TTC Since Lockdown :: Is Pandemic Life Making Me Infertile?

Disclaimer :: This post contains content sponsored and written by Fertility Specialists of Texas to help women with infertility questions.

When life went on lockdown nearly a year ago, predictions of a pandemic baby boom were trending. And, just weeks later, the first quarantine-themed pregnancy announcements started flooding our newsfeeds:

“We didn’t practice social distancing.”
“Product of quarantine & chill.”
“Guess we stockpiled the wrong protection.”

If you’ve been trying to conceive since lockdown with no luck, it may be time to talk to a specialist.

Tessa Falk, an infertility overcomer, sat down with Janelle Dorsett, MD, a leading expert with Fertility Specialists of Texas, to discuss how the pandemic may be impacting the path to parenthood and what you can do to get back on track.

Women find answers to infertility questions.Q: If a woman has been unable to get pregnant since the pandemic started, could she be infertile?

A: The short answer is yes, it’s possible. When you consider the timeline and the definition of infertility, many couples may now be realizing that medical support is needed.

Q: What’s the definition of infertility?

A: Infertility is defined as the inability to conceive after one year of actively trying if you are under age 35, or for six months if you are 35 or older. This holds true whether you’re a woman wanting to start a family or a mom who’s ready to expand it.

Q: A positive of the pandemic has been dedicated togetherness. With less demands on social schedules, has quarantine seemed to helped rather than hindered a couple’s family-building efforts?

A: One in eight couples in the United States struggles with infertility, which means millions will need some form of medical intervention to achieve a successful pregnancy.

I know it’s an overwhelming thought; thankfully many issues can be overcome with non-invasive treatment options. Many of my patients need support with ovulation induction, which can be achieved with medication.

Women discovered infertility issues during quarantine.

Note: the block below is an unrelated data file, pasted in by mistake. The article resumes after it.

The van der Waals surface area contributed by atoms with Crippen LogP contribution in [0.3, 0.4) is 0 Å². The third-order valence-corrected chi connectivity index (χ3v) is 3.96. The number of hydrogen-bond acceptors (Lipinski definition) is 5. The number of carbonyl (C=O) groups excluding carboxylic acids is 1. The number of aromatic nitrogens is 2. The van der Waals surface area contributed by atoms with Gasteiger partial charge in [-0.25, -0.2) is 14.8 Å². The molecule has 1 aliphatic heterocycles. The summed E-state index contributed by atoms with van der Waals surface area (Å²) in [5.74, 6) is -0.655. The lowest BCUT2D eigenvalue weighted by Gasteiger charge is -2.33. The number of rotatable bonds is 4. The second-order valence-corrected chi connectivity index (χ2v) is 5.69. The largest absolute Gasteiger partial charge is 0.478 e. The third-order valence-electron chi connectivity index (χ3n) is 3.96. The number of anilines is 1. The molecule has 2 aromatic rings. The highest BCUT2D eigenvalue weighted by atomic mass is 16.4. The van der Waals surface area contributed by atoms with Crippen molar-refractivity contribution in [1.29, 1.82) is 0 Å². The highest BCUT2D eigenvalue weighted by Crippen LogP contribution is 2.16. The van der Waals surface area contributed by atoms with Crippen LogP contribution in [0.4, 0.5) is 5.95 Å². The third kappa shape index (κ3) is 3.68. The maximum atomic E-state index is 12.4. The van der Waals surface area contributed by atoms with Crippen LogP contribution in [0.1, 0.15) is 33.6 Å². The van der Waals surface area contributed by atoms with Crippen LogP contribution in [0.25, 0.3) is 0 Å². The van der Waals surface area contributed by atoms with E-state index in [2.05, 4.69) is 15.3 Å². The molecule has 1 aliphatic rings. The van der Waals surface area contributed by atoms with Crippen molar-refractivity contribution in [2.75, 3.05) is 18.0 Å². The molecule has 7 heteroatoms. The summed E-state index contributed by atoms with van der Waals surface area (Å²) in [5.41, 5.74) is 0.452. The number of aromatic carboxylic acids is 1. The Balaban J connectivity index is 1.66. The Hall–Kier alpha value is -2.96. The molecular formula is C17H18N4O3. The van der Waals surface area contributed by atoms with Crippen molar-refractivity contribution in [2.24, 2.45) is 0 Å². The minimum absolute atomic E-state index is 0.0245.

Q: Headlines have been touting the decline of mental health since the coronavirus hit. Does stress impact a couple’s ability to conceive?

A: Plagued by a pandemic or not, trying to conceive month after month with no positive result can be incredibly taxing. Some studies indicate a relationship between emotional distress and pregnancy rates. Additionally, being overwhelmed can lead to lifestyle choices that have negative effects.

Erratic sleep schedules, emotional overeating, increased alcohol consumption, and smoking can all play a part in preventing pregnancy.

Q: Shutdowns, delays, and quarantines have made time a precious commodity. How important is timing in terms of fertility?

A: As women, we’re always working against biology’s clock when it comes to having children. Being proactive about seeking answers is one of the most important things a woman can do. We’re born with all the eggs we’ll ever have and quantity, known as our ovarian reserve, and quality decline with age, making pregnancy more difficult as we get older.

If a woman has a known fertility issue, ovulation concerns, irregular cycles, endometriosis, or has experienced two or more miscarriages — known as recurrent pregnancy loss — she should contact a reproductive endocrinologist sooner rather than later. Additionally, if her male partner has a medical condition that may have impacted his sperm, if he’s had frequent urinary tract infections, or has had testosterone therapy, there’s no reason to wait to seek an evaluation.

Q: If someone wants to speak to a specialist, is that an option right now? Are fertility centers open and fully operational?

A: Yes, absolutely. Following a brief period of limited-service last spring, most fertility centers, including Fertility Specialists of Texas, have been successfully growing families, per usual. There are new safety protocols in place and telehealth has replaced some in-patient appointments, but the changes have been positive. In fact, many of our patients have expressed appreciation for the flexibility the new virtual visits provide.

Get infertility answers with telehelp.Q: Last words on taking first steps . . . 

A: Research clinics in your area, ask friends and family for referrals and then reach out in whichever way works best for you. Call, complete a contact us form, send a DM, just take that first step. If you’re reading this, it most likely means your world may seem a little sideways right now, but there is help on the horizon. And, there is hope. There is always hope.

For even MORE great info from Dr. Dorsett, watch this additional interview: 

Dr. Dorsett sees patients at Fertility Specialists of Texas.Dr. Janelle Dorsett is a reproductive endocrinologist at Fertility Specialists of Texas in Fort Worth. She is board certified in both obstetrics and gynecology and reproductive endocrinology and infertility. She has been growing families for 30+ years with her compassion-driven approach to treatment, cultivating an environment where patients feel comfortable and supported at every turn. Dr. Dorsett sees patients at her office in Fort Worth and performs IVF-related procedures at FST’s IVF center in Frisco. 

Seek help with Fertility Specialists of Texas.Tessa Falk is a North Texas-based freelance writer who fought infertility for years before arriving on the other side of the storm. Of all the words she’s ever written, her favorites will always be “Cooper’s Mom.”


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